But last night coming home on the train, I was thinking about it as I eagerly read my way into Naomi Klein’s latest – “NO is not enough: defeating the New Shock Politics”. It’s good, it’s clear, it’s inspiring – as Naomi Klein’s words always are. She acknowledges the darkest of the darkness, then manages to guide you onward into light and inspiration. I realised I was reading quickly, hoping to finish Naomi’s wonderful book before Bill’s apocalypse unfolded.

"No is not enough" by Naomi Klein - book coverShe says Trump’s United States is in shock. Klein is an expert on shock and its uses. Now, she says, as the people of the US gradually pick themselves up, and work out what to do next, what they are thinking of is a defensive action. They want to get back to how they were before Trump got elected President. They are wrong, she says, “because the ground we were on before Trump was elected was the ground that produced Trump. Ground many of us understood to constitute a social and ecological emergency.”

In that argument about whether Brexit was the big issue for us now, one of the things one of my friends was afraid of losing was “free trade within the common market”. Free trade – that system where corporate bankers rule, unregulated and unwatched, the system that allows our railways to be handed over to non-UK profiteers for asset-stripping? Another said we’d be vulnerable to TTIP without the EU – what, the EU that reduced MEPs and journalists to taking occupy-style direct action in an attempt (with only limited success) to be allowed to study the documentation of the TTIP negotiations they were supposed to be voting on – That EU is going to save us from TTIP?

people in turbine hallCorbyn’s line pre-referendum was to stay in the EU and reform, wasn’t it? Yes, it was, because that’s one way to do it but we’d need such ground-up reforms they’d be a whole lot like breaking it and starting again. Last week Corbyn whipped his MPs to vote to come out of (or was it not to) the common market, didn’t he? Is that what everyone’s in a state about? I don’t know – I wasn’t concentrating, because other things were more important to me that day but answer me this – wasn’t that a vote in which a fair few Tories were looking to rebel against their side? Wasn’t that a vote where, if the Labour MPs had stuck with Corbyn, the Tory/DUP government would have been on its uppers before the summer recess, which would have pre-empted their latest (enormous) NHS sell-off?

Isn’t it conceivable that Corbyn had his eye on something more urgent, more important, than hanging onto this or that bit of a Tory-led Brexit negotiation which we all believe is going to fail anyway? If only the Labour MPs had had their minds on getting the Tories out and saving our people from austerity but no, they were all chasing after their preferred version of Brexit.

bilding 2My mood during the US presidential elections was much the same as my mood during our EU referendum. No, Obama wasn’t a nice man – he was a killer. No, Clinton wasn’t a safer alternative – she was probably more of a killer than Obama. Why are US people getting so nostalgic about those two? US people are also getting wistful about Corbyn – apparently a crowd at a democratic convention recently broke out in a chorus of the Jeremy Corbyn song. They should be asking why they let Bernie Sanders slip through their fingers. Not that Sanders was enough – just as Corbyn isn’t enough. One man is never enough to save the world. I believe both men are unusually honest politicians, attempting to lever a little democracy into the system, to allow the millions who DO have the power to do something to do so before it’s too late. But every impromptu chorus is started by one voice. You have to start by paying attention to, and probably supporting, those who will stand alone and say, “no, not that way – let’s try THIS way.”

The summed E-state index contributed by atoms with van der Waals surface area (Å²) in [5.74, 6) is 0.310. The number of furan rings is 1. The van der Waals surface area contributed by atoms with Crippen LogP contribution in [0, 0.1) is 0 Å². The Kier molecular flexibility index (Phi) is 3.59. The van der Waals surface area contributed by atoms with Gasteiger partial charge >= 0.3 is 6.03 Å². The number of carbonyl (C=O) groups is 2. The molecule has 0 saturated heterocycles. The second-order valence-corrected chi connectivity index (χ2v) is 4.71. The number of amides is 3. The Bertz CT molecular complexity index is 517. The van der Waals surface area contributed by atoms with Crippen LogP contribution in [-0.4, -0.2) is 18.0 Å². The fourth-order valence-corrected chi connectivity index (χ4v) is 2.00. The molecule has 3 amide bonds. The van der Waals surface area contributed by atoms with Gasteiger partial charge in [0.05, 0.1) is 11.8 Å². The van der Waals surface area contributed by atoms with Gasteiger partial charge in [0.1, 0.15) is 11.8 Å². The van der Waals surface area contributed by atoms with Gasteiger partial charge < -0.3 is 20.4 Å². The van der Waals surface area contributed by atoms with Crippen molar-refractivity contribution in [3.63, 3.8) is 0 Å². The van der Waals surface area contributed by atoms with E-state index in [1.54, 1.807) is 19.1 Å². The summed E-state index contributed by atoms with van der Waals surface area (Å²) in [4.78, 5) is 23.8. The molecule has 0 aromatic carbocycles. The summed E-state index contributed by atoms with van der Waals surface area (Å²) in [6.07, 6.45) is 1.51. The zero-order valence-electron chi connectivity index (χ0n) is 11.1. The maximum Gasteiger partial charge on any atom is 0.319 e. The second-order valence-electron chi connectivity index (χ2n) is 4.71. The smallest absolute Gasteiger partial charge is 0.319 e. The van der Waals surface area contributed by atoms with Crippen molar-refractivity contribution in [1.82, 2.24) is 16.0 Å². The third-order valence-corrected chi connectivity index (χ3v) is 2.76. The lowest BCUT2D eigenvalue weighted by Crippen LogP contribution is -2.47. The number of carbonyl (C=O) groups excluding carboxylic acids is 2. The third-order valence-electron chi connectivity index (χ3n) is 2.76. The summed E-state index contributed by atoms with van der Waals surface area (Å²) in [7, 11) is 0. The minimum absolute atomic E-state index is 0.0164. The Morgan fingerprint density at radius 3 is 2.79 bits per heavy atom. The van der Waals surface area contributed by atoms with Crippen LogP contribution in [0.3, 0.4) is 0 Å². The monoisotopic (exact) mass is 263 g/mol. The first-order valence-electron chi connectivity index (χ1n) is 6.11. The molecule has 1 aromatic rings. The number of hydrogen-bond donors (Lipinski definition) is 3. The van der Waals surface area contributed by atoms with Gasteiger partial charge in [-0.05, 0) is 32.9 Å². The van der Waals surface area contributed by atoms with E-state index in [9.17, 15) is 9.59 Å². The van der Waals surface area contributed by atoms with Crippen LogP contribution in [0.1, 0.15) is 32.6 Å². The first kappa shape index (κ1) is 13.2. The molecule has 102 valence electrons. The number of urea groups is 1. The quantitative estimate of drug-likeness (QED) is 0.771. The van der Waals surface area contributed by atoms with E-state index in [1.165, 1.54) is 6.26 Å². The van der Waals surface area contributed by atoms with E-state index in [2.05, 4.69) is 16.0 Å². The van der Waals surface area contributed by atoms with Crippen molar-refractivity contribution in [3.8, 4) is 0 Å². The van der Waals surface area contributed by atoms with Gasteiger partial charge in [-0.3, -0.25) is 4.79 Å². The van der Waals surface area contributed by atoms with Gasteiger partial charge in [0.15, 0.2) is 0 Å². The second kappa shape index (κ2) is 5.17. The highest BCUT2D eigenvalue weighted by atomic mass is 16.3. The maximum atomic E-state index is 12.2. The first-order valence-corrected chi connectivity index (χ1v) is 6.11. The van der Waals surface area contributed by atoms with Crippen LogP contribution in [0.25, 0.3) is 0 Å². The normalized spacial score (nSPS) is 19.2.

I stand by my belief that we should not all be running around thinking Brexit is the big political issue of the day. In or out of the EU is not enough. The Corbyn manifesto is not enough, either. Policies got watered down to suit the less radical Labour MPs. Trident came back. We Labour party members need to forget about Brexit for a while, and push members’ views on social, economic and environmental issues harder. The Labour conference coming up in September may help. In the meantime, I recommend you read “NO is not enough”, by Naomi Klein, and discover her “yes” – discover what each and every one of us can do, what families can do, what communities and local organisations can do. It’s bigger than what governments can do, and much easier to have a properly informed opinion on.

The Tate exhibition:  http://www.tate.org.uk/whats-on/tate-modern/exhibition/soul-nation-art-age-black-power

The lone protester:  www.alexander-art.biz/performance

Naomi Klein books and other works: http://www.naomiklein.org/main

The MEP who took part in a direct action in the corridors of the EU was Keith Taylor http://www.keithtaylormep.org.uk/